In another first, the New York model is reserving an additional 25 of its initial pharmacy licenses for nonprofit organizations that work with ex-convicts. However, these licensees are not eligible for Social Justice Fund monies.

Among those who secured one of eight nonprofit licenses granted provisional approval this week was Housing Works, a New York City-based organization dedicated to ending homelessness and AIDS.

Charles King, the organization’s CEO, said Housing Works is committed to opening a dispensary that will employ “justice-related” people. There are also plans to launch a vocational training program to help these individuals eventually open their own cannabis business.

“I think that’s the ultimate fulfillment of what the state wants to see in terms of community-based organizations doing these endeavors,” he said in an interview.

LIFE Camp, a New York City-based community organization focused on violence prevention, meanwhile, plans to use its nonprofit dispensary license to expand its social justice work, including reinvesting revenue from its retail cannabis sales into communities disproportionately affected by subject to state drug laws.

“The state benefited from the destruction of our community and the destruction of individuals through the ‘criminalization’ of marijuana and cannabis sales in the ’80s and ’90s,” LIFE camp founder Erica Ford said in an interview. “Now it’s a billion-dollar industry — and you’ve destroyed communities as a result. So without question, the mandate is that we invest and help rebuild and repair some of these communities.”

However, Ford criticized the state’s decision not to extend the start-up grant to non-profit licensee recipients. She called it “a disservice to the success they want to see from the nonprofits.”

King said Housing Works has enough seed capital to move forward with a pharmacy and is aiming to lease a 4,000-square-foot retail space in Lower Manhattan that could open as early as next month.

“We would certainly like to use the lead time to establish our brand,” he said. “We’re starting with one site, that’s all the board would approve in the first push. But we are actually hoping to have at least two, possibly three locations by this time next year and are also looking at the possibility of on-site consumption.”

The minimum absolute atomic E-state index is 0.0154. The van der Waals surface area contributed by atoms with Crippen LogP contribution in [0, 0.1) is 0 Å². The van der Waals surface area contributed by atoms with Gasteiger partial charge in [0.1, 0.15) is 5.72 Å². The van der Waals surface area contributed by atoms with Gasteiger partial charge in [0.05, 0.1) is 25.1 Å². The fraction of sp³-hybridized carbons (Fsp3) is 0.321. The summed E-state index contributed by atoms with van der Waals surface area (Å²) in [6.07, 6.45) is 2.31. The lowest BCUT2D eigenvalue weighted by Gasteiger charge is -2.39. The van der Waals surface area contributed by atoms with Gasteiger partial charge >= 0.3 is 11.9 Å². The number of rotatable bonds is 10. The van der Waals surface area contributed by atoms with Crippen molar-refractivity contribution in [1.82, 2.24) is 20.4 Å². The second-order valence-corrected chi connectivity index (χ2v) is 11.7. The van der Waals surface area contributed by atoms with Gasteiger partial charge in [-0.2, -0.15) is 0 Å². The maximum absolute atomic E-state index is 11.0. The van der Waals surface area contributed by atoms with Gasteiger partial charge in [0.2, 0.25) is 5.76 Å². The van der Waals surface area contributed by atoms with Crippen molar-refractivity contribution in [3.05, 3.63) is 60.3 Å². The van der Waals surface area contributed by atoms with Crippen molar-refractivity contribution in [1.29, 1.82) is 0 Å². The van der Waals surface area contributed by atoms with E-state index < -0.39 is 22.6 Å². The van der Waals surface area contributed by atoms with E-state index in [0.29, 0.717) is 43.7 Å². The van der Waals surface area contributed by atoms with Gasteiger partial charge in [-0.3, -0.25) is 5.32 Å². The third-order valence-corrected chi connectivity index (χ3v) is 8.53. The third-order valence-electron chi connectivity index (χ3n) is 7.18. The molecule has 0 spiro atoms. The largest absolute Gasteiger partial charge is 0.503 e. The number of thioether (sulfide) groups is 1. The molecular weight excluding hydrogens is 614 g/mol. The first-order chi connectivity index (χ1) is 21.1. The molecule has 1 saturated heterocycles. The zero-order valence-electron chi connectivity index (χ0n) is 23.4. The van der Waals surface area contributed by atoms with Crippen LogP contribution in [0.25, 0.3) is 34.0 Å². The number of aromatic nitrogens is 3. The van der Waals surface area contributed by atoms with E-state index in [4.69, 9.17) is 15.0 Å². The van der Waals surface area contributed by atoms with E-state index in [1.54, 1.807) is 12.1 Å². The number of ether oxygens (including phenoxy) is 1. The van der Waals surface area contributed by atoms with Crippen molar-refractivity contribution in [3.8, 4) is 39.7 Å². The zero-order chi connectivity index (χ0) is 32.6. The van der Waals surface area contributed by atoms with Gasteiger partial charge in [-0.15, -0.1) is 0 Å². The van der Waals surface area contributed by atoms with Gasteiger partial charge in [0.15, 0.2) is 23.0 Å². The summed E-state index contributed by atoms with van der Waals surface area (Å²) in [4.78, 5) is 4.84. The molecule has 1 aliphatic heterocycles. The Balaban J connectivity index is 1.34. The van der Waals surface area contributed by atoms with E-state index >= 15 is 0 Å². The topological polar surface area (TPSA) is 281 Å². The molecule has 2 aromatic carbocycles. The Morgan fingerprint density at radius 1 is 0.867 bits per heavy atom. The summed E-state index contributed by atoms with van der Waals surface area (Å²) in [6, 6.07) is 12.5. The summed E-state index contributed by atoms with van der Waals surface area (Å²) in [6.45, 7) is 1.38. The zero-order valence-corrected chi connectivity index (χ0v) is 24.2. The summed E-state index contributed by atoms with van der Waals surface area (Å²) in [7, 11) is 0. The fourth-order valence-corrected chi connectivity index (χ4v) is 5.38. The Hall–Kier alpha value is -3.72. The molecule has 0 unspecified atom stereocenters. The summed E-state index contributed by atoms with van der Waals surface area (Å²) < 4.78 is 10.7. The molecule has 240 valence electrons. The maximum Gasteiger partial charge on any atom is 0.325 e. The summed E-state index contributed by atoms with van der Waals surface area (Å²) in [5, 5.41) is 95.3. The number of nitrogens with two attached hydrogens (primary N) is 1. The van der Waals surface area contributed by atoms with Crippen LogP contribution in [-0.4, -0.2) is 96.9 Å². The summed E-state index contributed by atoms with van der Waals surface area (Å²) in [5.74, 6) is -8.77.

LIFE Camp, meanwhile, hopes to open a brick-and-mortar pharmacy by early next year. In the meantime, it’s exploring the possibility of launching supply sales — an option that state regulators said will allow all CAURD licensees to start selling cannabis “almost immediately.”

“With all of our dispensary licenses, delivery activity is also authorized,” Chris Alexander, executive director of the Office of Cannabis Management, told reporters Monday, noting that at least one retail location will be open by 2023. Licensees will be informed about how they engage in delivery activity before their retail location becomes available.”

There is one complicating factor: a lawsuit was successful Earlier this month, the state was banned from issuing licenses in five regions — the Finger Lakes, Central New York, Western New York, the Hudson Valley and Brooklyn. The state fights the ruling, but the outcome could prevent some regions of the state from opening marijuana stores.

David Feder, a New York City cannabis corporate attorney and founder of Weed Law, which represents one of the early licensees, said while it’s still unclear how the state will implement supply sales for dispensary licensees, “it’s doable to get this done before the end of the year .”

“People are a bottleneck – because we’re so close,” he said.